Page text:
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Located in the heart of America's bread basket, Kansas railroads once operated almost 10,000 miles of trackage with all of the famous Midwestern roads operating there.
Located in the heart of granger country, Iowa railroads once included nearly 10,000 miles of trackage and more than a half-dozen fallen flag lines. Learn more about the state's history here.
The history of Indiana railroads once included more than 7,000 miles of track and more than a dozen classic lines. Today, its network remains a vital link for many systems.
Perhaps more than any other state Illinois railroads include a history like any other. Read about all of the dozens of lines to operate there and what things look like today.
The history of Idaho railroads is more fascinating than you may think with several classic lines once located there. Today, it is home to a few shortlines and two Class Is.
The Baltimore and Ohio Railroad, our nation's first common-carrier was one of the three major eastern trunk lines but also the weakest. Today, much of the system remains in use by CSX Transportation.
Hawaiian railroads feature a history unlike any other state with main lines, plantation branches, and narrow-gauge operations. Read more about the Aloha State's railroads here.
Georgia railroads offer a variety of operations from mountainous grades to coastal plains. Also, learn about the classic line that operated there like the L&N and Southern.
Here you can learn more about the history of Florida railroads and the classic fallen flags which operated there. Also, find out what the state's rail system looks like today.
The First State may be small but Delaware railroads have a fascinating history fielding a handful of classic lines.
Read about the history of Connecticut railroads, the famed New England lines that operated there, and what its network looks like today.
Once upon a time Colorado railroads included everything from narrow-gauge mining railroads to several fallen flags. Learn about the state's history with trains here.
Norfolk Southern Railway has been a well-managed company since it was first created in 1982 and today is one of the most profitable Class Is in the country.
Here you can read about the fascinating history of California railroads, the lines which operated there, and current, present day operations. Also included is a rail mileage chart.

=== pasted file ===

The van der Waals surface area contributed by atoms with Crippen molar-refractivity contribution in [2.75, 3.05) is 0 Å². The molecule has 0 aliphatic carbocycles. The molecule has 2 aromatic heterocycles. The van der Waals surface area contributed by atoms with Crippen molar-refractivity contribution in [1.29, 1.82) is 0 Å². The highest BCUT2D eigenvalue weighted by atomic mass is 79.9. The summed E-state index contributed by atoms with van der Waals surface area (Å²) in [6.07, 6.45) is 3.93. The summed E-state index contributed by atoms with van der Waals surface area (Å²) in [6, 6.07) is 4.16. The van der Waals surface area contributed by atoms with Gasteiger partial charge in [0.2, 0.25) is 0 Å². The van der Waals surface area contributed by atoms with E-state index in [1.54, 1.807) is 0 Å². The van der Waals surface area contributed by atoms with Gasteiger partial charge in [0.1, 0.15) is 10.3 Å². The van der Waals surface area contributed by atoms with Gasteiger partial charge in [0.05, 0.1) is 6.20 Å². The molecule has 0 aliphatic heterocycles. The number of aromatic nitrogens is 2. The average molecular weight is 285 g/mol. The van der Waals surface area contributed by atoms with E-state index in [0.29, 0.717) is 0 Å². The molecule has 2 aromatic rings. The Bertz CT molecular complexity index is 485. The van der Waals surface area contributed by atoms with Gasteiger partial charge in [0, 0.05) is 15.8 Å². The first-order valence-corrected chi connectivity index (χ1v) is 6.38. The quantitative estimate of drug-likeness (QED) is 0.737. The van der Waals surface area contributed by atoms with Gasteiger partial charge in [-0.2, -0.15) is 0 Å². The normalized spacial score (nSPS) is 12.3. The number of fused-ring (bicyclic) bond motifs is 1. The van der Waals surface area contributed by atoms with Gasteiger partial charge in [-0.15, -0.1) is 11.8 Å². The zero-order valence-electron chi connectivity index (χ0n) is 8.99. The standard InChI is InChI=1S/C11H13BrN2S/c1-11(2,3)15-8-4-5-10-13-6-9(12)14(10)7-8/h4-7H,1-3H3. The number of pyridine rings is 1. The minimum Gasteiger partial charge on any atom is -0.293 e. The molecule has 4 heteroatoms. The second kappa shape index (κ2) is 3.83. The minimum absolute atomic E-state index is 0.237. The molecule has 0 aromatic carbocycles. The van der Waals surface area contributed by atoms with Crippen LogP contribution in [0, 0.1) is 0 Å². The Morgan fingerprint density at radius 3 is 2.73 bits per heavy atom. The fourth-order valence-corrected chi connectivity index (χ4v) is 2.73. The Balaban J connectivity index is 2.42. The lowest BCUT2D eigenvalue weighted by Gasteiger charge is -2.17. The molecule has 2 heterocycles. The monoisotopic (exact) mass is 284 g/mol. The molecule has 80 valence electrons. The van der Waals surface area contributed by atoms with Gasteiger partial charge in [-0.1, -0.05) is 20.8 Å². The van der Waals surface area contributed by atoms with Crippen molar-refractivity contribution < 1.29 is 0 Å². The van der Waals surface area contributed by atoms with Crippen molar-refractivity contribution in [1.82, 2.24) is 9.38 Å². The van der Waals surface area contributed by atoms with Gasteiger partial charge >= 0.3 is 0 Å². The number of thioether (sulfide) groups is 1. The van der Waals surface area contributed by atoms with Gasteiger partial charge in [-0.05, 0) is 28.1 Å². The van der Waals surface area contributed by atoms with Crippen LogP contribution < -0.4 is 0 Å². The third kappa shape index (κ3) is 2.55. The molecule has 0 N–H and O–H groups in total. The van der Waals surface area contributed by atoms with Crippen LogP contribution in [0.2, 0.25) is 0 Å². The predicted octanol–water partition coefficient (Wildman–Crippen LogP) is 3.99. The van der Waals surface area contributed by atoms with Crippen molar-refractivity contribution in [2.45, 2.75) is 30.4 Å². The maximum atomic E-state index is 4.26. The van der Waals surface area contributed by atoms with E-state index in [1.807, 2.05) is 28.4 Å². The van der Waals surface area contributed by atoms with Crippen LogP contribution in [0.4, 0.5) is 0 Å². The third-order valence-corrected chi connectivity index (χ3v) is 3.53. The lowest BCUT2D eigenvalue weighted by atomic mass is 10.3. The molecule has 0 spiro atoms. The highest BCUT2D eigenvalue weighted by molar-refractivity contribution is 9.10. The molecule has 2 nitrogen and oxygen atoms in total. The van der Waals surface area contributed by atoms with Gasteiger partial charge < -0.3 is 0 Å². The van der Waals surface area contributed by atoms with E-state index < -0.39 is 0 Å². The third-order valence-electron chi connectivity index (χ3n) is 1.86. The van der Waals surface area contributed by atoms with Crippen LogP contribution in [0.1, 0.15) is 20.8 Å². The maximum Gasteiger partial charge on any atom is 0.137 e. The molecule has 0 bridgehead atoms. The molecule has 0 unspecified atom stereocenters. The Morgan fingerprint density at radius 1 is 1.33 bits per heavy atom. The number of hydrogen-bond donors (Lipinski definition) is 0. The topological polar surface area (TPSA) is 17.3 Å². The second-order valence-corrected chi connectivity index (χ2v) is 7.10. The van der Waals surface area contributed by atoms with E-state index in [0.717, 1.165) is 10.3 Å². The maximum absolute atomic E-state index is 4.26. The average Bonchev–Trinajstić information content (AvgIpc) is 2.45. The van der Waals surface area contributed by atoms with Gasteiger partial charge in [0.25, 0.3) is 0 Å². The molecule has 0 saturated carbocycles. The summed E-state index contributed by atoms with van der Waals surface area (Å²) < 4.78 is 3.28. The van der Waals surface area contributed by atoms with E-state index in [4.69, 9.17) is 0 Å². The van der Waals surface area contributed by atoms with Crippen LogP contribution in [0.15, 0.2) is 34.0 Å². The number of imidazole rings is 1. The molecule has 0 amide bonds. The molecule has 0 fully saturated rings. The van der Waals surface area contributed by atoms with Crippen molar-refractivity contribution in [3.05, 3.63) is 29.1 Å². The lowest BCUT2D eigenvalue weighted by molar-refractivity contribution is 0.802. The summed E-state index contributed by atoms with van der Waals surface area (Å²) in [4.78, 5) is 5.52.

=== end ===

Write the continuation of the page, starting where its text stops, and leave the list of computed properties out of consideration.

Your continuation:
You can learn more here about the history of Arkansas railroads here, the classic lines that operated in the state, and what can be found there today.
The Kansas City Southern Railway is currently the smallest Class I in terms of size with a history dating back to 1890. Today, it is bolstered by a strong presence in Mexico.
Read about the history of Arizona railroads, the state's rail mileage over the years, its present-day relationship with trains, and much more.
Alaska railroads are unique given the harsh weather and rugged terrain. Learn much more about the state's history with trains and today's systems.
The Rio Grande's Class K-37 Mikes were its last such narrow-gauge steamers to enter service in the late 1920s. Today, all but two survive.
The Rio Grande's Class K-36 2-8-2s were its last new Mikados it purchased new for narrow-gauge use. Today, all but one survives.
The Chili Line was part of the Rio Grande's original narrow-gauge route envisioned to reach Mexico. It was never extended beyond Santa Fe and abandoned in 1941.
The Chesapeake & Ohio Class T-1's included a fleet of 40 2-10-4 "Texas Types" that the railroad used in heavy freight service. None were preserved.
The Class M-1 steam turbines was a new technology the Chesapeake & Ohio envisioned to power its new "Chessie" streamliner. The locomotive proved unsuccessful and was soon scrapped.
The C&O's Class L 4-6-4s included a small batch of Hudsons it put into service during the 1940s for passenger assignments. One streamlined example, #490, survives today.
While most railroads chose to call their 2-8-4 arrangement Berkshires the Chesapeake & Ohio referred to theirs as Kanawhas. Today, several of these locomotives survive.
The C&O's fleet of Class K 2-8-2's first entered service in 1911 and remained in use until the 1950s. There were also other examples rostered from subsidiaries.
The Pere Marquettes were regional streamliners launched by the C&O in 1946 to serve the Detroit - Grand Rapids market. The name remains in use under Amtrak.
The C&O's roster of 4-8-4s, listed as Class J-3/a, included twelve examples of 4-8-4s the railroad termed "Greenbriers." Today, #614 survives.
The C&O's roster of 4-8-2 Mountains was a small batch of ten it acquired between 1911 and 1918. It was the first railroad to use the wheel arrangement.
The C&O's fleet of Class F 4-6-2s were its mainstay for passenger assignments, led by the powerful F-19's.